Wednesday, 22 November 2017 02:47 GMT
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Gulf pay hikes on standstill as job market slows down

(MENAFN - Alrroya) About 60 per cent of professionals across the Gulf region have not received a salary increase from August 2008 to August 2009, GulfTalent.com revealed in a survey published on Tuesday. "Professionals working in the Gulf region have been hit hard by the downturn, with almost two-thirds not receiving any pay increase and one in ten losing their jobs this year," the online recruitment firm said. According to GulfTalent.com's "Employment and Salary Trends in the Gulf 2009-2010", reduced demand for talent and greater availability of candidates both regionally and internationally has shifted the balance of power from candidates to employers, easing upward pressure on salaries. "Sixty per cent of professionals surveyed did not receive any pay increase this year at all, compared with only 33 per cent last year. Of raises awarded, many were due to the momentum of the previous year and had been approved before the full extent of the downturn had become apparent," it was noted. The report was based on a survey of 24,000 professionals in six GCC countries with interviews was conducted in September and October this year. Based on findings of the study, GulfTalent.com says average salary increases across the six Gulf countries over the 12-month period to August 2009 fell sharply to 6.2 per cent compared with 11.4 per cent over the same period last year. The drop was most severe in the UAE, which fell from 13.6 per cent to just 5.5 per cent this year, largely due to its heavy exposure to the real estate sector. Kuwait also saw a significant drop in pay rises from 10.1 per cent to 4.8 per cent, after the value of its financial investments collapsed. Pay rises in Saudi Arabia stood at 6.5 per cent, compared with 9.8 per cent last year, the smallest fall among GCC countries. Massive spending by the Saudi government on infrastructure projects this year has helped maintain economic activity. While pay rises have slowed relative to the boom years, they remain high in comparison to other parts of the world, as the region's slowdown has been less severe than those of US and European markets. Base salaries in the UK and US this year are estimated to increase at just 1.5 per cent and 3.7 per cent respectively, according to international surveys. GulfTalent.com's study paints a mixed outlook for 2010. While 15 per cent of companies surveyed reported planning further job cuts, 51 per cent are expected to increase headcount. Overall, the study predicts some pick-up in hiring activity next year, but warns that recruitment volumes will not reach the levels seen during the boom for quite some time.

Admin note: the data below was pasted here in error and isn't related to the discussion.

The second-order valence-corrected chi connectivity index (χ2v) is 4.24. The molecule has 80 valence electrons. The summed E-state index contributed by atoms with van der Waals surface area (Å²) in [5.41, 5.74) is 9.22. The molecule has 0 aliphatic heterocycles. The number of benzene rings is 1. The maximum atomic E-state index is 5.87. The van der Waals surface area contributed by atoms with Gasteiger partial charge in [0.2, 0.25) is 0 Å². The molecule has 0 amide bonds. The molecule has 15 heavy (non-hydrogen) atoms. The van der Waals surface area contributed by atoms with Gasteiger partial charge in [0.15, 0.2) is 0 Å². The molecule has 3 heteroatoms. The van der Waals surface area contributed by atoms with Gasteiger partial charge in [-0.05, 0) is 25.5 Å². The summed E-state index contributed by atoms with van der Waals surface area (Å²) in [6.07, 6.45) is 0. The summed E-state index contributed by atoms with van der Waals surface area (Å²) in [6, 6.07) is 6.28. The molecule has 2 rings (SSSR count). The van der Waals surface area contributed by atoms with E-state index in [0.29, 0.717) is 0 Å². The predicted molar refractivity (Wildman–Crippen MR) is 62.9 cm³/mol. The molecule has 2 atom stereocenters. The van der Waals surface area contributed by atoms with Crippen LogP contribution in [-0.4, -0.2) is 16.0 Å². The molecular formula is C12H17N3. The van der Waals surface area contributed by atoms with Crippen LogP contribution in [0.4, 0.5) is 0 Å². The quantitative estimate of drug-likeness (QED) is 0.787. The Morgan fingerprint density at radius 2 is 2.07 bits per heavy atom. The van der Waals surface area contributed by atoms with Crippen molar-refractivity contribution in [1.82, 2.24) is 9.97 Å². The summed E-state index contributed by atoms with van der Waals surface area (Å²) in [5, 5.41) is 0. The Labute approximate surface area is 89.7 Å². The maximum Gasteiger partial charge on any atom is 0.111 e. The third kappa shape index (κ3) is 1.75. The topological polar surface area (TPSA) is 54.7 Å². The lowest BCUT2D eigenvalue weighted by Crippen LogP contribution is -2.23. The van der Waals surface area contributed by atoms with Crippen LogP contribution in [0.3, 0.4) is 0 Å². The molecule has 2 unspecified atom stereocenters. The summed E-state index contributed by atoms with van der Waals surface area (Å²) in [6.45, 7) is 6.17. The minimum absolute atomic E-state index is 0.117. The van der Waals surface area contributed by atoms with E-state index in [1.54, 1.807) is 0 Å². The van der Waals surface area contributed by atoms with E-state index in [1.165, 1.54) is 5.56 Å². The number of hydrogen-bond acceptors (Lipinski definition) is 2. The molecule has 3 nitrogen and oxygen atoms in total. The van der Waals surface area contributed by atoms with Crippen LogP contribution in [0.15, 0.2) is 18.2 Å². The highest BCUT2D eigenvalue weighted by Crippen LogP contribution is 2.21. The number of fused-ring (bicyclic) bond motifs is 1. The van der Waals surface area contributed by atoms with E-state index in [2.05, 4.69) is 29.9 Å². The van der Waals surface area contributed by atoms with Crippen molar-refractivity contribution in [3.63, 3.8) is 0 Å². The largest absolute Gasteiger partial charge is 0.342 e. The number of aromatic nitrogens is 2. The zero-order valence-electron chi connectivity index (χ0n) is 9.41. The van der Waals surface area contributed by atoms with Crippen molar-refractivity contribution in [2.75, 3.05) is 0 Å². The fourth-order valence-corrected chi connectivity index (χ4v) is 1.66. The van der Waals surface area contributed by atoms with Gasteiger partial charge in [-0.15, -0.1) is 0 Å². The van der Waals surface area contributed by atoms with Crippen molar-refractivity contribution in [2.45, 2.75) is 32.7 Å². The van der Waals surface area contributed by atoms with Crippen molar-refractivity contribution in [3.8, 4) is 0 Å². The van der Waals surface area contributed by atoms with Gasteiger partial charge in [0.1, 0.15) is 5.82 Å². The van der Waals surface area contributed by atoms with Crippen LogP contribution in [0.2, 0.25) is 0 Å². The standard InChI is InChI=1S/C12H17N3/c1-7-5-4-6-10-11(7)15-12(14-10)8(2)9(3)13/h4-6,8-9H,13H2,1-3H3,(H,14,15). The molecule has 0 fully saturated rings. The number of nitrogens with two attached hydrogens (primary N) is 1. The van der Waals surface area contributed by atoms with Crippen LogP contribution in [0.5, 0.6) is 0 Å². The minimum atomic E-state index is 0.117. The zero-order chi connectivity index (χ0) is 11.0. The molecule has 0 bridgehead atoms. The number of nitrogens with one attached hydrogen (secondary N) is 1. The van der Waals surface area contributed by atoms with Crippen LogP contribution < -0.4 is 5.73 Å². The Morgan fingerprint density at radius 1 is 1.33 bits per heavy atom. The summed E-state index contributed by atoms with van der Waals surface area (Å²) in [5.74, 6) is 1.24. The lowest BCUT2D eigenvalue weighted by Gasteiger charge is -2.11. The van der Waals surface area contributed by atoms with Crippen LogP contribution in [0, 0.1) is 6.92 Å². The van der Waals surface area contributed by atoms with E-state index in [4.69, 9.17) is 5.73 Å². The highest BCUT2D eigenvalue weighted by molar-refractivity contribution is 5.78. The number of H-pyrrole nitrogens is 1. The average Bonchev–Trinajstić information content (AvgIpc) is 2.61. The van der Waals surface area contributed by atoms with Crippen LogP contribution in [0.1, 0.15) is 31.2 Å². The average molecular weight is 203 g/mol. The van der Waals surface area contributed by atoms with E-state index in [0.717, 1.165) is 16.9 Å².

Gulf pay hikes on standstill as job market slows down

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